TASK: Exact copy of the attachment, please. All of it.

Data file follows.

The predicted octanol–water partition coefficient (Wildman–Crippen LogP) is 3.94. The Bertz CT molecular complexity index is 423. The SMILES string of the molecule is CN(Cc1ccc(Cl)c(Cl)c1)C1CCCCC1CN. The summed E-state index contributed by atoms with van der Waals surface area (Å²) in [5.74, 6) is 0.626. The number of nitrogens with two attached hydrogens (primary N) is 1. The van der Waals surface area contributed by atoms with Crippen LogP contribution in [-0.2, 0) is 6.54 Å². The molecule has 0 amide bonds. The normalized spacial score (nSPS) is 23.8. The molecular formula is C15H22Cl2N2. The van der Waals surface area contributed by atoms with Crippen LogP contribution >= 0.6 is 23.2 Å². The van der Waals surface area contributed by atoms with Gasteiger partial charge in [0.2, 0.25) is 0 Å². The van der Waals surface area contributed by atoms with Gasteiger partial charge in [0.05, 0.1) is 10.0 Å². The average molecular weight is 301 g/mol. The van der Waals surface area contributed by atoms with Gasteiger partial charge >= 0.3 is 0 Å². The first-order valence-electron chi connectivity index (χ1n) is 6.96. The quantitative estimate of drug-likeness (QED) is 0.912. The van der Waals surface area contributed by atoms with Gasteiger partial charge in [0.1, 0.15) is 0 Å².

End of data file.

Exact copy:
The predicted octanol–water partition coefficient (Wildman–Crippen LogP) is 3.94. The Bertz CT molecular complexity index is 423. The SMILES string of the molecule is CN(Cc1ccc(Cl)c(Cl)c1)C1CCCCC1CN. The summed E-state index contributed by atoms with van der Waals surface area (Å²) in [5.74, 6) is 0.626. The number of nitrogens with two attached hydrogens (primary N) is 1. The van der Waals surface area contributed by atoms with Crippen LogP contribution in [-0.2, 0) is 6.54 Å². The molecule has 0 amide bonds. The normalized spacial score (nSPS) is 23.8. The molecular formula is C15H22Cl2N2. The van der Waals surface area contributed by atoms with Crippen LogP contribution >= 0.6 is 23.2 Å². The van der Waals surface area contributed by atoms with Gasteiger partial charge in [0.2, 0.25) is 0 Å². The van der Waals surface area contributed by atoms with Gasteiger partial charge in [0.05, 0.1) is 10.0 Å². The average molecular weight is 301 g/mol. The van der Waals surface area contributed by atoms with Gasteiger partial charge >= 0.3 is 0 Å². The first-order valence-electron chi connectivity index (χ1n) is 6.96. The quantitative estimate of drug-likeness (QED) is 0.912. The van der Waals surface area contributed by atoms with Gasteiger partial charge in [0.1, 0.15) is 0 Å².